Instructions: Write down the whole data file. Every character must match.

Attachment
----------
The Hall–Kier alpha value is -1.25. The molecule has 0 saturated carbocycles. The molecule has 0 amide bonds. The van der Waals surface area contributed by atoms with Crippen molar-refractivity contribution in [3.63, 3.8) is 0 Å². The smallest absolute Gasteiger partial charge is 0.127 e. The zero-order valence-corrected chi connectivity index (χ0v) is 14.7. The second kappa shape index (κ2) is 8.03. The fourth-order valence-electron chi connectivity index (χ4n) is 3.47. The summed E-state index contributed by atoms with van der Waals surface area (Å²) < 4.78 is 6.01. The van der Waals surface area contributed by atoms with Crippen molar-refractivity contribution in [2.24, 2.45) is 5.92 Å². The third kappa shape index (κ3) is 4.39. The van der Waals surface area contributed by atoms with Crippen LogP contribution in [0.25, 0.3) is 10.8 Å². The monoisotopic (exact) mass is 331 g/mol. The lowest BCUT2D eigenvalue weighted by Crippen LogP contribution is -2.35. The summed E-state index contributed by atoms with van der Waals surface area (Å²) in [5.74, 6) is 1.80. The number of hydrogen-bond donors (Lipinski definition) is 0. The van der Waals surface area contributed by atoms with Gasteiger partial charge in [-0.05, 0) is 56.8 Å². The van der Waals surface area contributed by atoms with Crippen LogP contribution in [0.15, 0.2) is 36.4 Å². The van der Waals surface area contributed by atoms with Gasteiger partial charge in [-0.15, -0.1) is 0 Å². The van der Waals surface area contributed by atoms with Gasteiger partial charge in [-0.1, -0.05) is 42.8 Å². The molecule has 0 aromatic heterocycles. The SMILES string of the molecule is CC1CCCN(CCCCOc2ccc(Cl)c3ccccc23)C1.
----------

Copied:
The Hall–Kier alpha value is -1.25. The molecule has 0 saturated carbocycles. The molecule has 0 amide bonds. The van der Waals surface area contributed by atoms with Crippen molar-refractivity contribution in [3.63, 3.8) is 0 Å². The smallest absolute Gasteiger partial charge is 0.127 e. The zero-order valence-corrected chi connectivity index (χ0v) is 14.7. The second kappa shape index (κ2) is 8.03. The fourth-order valence-electron chi connectivity index (χ4n) is 3.47. The summed E-state index contributed by atoms with van der Waals surface area (Å²) < 4.78 is 6.01. The van der Waals surface area contributed by atoms with Crippen molar-refractivity contribution in [2.24, 2.45) is 5.92 Å². The third kappa shape index (κ3) is 4.39. The van der Waals surface area contributed by atoms with Crippen LogP contribution in [0.25, 0.3) is 10.8 Å². The monoisotopic (exact) mass is 331 g/mol. The lowest BCUT2D eigenvalue weighted by Crippen LogP contribution is -2.35. The summed E-state index contributed by atoms with van der Waals surface area (Å²) in [5.74, 6) is 1.80. The number of hydrogen-bond donors (Lipinski definition) is 0. The van der Waals surface area contributed by atoms with Gasteiger partial charge in [-0.05, 0) is 56.8 Å². The van der Waals surface area contributed by atoms with Crippen LogP contribution in [0.15, 0.2) is 36.4 Å². The van der Waals surface area contributed by atoms with Gasteiger partial charge in [-0.15, -0.1) is 0 Å². The van der Waals surface area contributed by atoms with Gasteiger partial charge in [-0.1, -0.05) is 42.8 Å². The molecule has 0 aromatic heterocycles. The SMILES string of the molecule is CC1CCCN(CCCCOc2ccc(Cl)c3ccccc23)C1.